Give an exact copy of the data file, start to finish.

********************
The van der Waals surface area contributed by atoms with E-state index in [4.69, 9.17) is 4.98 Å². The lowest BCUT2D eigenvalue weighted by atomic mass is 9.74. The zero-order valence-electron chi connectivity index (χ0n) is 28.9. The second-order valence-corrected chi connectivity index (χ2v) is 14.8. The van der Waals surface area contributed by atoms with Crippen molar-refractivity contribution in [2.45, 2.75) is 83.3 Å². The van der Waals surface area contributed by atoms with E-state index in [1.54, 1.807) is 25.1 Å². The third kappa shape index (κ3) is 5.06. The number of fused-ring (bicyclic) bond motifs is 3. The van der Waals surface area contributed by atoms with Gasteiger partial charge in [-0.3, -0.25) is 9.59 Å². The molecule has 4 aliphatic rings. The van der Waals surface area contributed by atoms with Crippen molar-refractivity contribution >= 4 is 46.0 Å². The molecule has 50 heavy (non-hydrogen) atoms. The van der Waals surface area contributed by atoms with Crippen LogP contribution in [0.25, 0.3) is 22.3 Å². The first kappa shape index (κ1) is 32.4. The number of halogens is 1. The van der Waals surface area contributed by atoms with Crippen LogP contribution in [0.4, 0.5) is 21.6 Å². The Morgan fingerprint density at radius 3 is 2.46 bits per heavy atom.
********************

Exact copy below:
The van der Waals surface area contributed by atoms with E-state index in [4.69, 9.17) is 4.98 Å². The lowest BCUT2D eigenvalue weighted by atomic mass is 9.74. The zero-order valence-electron chi connectivity index (χ0n) is 28.9. The second-order valence-corrected chi connectivity index (χ2v) is 14.8. The van der Waals surface area contributed by atoms with Crippen molar-refractivity contribution in [2.45, 2.75) is 83.3 Å². The van der Waals surface area contributed by atoms with E-state index in [1.54, 1.807) is 25.1 Å². The third kappa shape index (κ3) is 5.06. The number of fused-ring (bicyclic) bond motifs is 3. The van der Waals surface area contributed by atoms with Gasteiger partial charge in [-0.3, -0.25) is 9.59 Å². The molecule has 4 aliphatic rings. The van der Waals surface area contributed by atoms with Crippen molar-refractivity contribution >= 4 is 46.0 Å². The molecule has 50 heavy (non-hydrogen) atoms. The van der Waals surface area contributed by atoms with Crippen LogP contribution in [0.25, 0.3) is 22.3 Å². The first kappa shape index (κ1) is 32.4. The number of halogens is 1. The van der Waals surface area contributed by atoms with Crippen LogP contribution in [0.4, 0.5) is 21.6 Å². The Morgan fingerprint density at radius 3 is 2.46 bits per heavy atom.